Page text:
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Thread: Astrobiological papers from Arvix and everywhere

  1. #121
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    How advances in exoplanetary science are affecting the way in which we search for extraterrestrial intelligence (SETI).


    https://arxiv.org/abs/2007.12645

    Habitability of M dwarfs is a problem for the traditional SETI

    Milan M. Ćirković, Branislav Vukotić

    We consider some implications of the much-discussed circumstellar habitable zones around M-dwarf stars for the conventionally understood radio SETI. We argue that the flaring nature of these stars would further adversely impact local development of radio communication and that, therefore, their circumstellar habitable zones should be preferentially studied by other methods. This is a clear example how diversity of astrobiological habitats is introducing contingency into the cultural evolution, thus undermining the universality of cultural convergence as one of the major premises of the traditional SETI. This is yet another example of how specifics of the physical environment strongly shape cultural evolution taken in the broadest, most inclusive sense.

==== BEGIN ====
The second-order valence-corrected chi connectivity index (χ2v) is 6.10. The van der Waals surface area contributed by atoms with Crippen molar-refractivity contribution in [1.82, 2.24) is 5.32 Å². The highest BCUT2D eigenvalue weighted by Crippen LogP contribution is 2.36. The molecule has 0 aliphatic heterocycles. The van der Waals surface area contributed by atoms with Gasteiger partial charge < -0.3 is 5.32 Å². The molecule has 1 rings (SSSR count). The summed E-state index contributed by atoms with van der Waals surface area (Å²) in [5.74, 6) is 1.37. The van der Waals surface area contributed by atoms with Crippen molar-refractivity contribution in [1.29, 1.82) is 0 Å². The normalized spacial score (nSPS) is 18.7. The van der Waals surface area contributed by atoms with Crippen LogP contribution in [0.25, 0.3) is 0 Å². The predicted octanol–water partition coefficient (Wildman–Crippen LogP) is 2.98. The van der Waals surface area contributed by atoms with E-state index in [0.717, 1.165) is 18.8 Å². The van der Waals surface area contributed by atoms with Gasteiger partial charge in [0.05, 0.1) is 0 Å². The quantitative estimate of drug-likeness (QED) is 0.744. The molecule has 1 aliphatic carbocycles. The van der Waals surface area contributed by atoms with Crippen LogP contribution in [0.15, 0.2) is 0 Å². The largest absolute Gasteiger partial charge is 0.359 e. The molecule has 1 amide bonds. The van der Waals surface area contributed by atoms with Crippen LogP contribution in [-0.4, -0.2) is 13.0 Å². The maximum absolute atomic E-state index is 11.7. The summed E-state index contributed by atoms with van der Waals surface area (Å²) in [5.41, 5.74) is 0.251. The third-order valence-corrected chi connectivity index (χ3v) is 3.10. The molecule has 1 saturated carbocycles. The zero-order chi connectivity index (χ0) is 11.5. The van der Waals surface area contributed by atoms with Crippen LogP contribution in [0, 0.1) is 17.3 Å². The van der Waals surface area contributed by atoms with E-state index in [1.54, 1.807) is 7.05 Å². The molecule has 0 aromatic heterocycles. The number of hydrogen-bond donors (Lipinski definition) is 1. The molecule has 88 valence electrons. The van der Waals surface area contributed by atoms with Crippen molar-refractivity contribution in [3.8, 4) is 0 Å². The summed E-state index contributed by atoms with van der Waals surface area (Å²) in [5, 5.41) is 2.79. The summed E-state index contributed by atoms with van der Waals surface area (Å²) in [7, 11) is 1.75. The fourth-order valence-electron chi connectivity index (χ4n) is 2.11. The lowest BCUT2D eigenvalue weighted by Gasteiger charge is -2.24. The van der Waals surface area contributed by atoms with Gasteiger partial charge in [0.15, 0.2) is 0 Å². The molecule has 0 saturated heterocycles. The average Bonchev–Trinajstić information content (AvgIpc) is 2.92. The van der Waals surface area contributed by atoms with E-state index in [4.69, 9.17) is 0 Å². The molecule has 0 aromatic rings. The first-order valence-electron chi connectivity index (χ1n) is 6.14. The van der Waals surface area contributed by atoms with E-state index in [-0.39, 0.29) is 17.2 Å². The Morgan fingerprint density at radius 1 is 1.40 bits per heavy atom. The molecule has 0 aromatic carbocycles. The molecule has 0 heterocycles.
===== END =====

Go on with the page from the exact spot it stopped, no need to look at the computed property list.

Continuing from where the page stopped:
Do good work. —Virgil Ivan "Gus" Grissom

  2. #122
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    More on the "location, location, location" aspect of galactic habitability. NOTE: The closer to the Galactic Center, the less desirable the real estate.

    ================

    https://arxiv.org/abs/2008.09988

    The Impact of Tidal Disruption Events on Galactic Habitability

    E. Pacetti, A. Balbi, M. Lingam, F. Tombesi, E. Perlman

    Tidal Disruption Events (TDEs) are characterized by the emission of a short burst of high-energy radiation. We analyze the cumulative impact of TDEs on galactic habitability using the Milky Way as a proxy. We show that X-rays and extreme ultraviolet (XUV) radiation emitted during TDEs can cause hydrodynamic escape and instigate biological damage. By taking the appropriate variables into consideration, such as the efficiency of atmospheric escape and distance from the Galactic center, we demonstrate that the impact of TDEs on galactic habitability is comparable to that of Active Galactic Nuclei. In particular, we show that planets within distances of ∼0.1-1 kpc could lose Earth-like atmospheres over the age of the Earth, and that some of them might be subject to biological damage once every ≳ 10^4 yrs. We conclude by highlighting potential ramifications of TDEs and argue that they should be factored into future analyses of inner galactic habitability.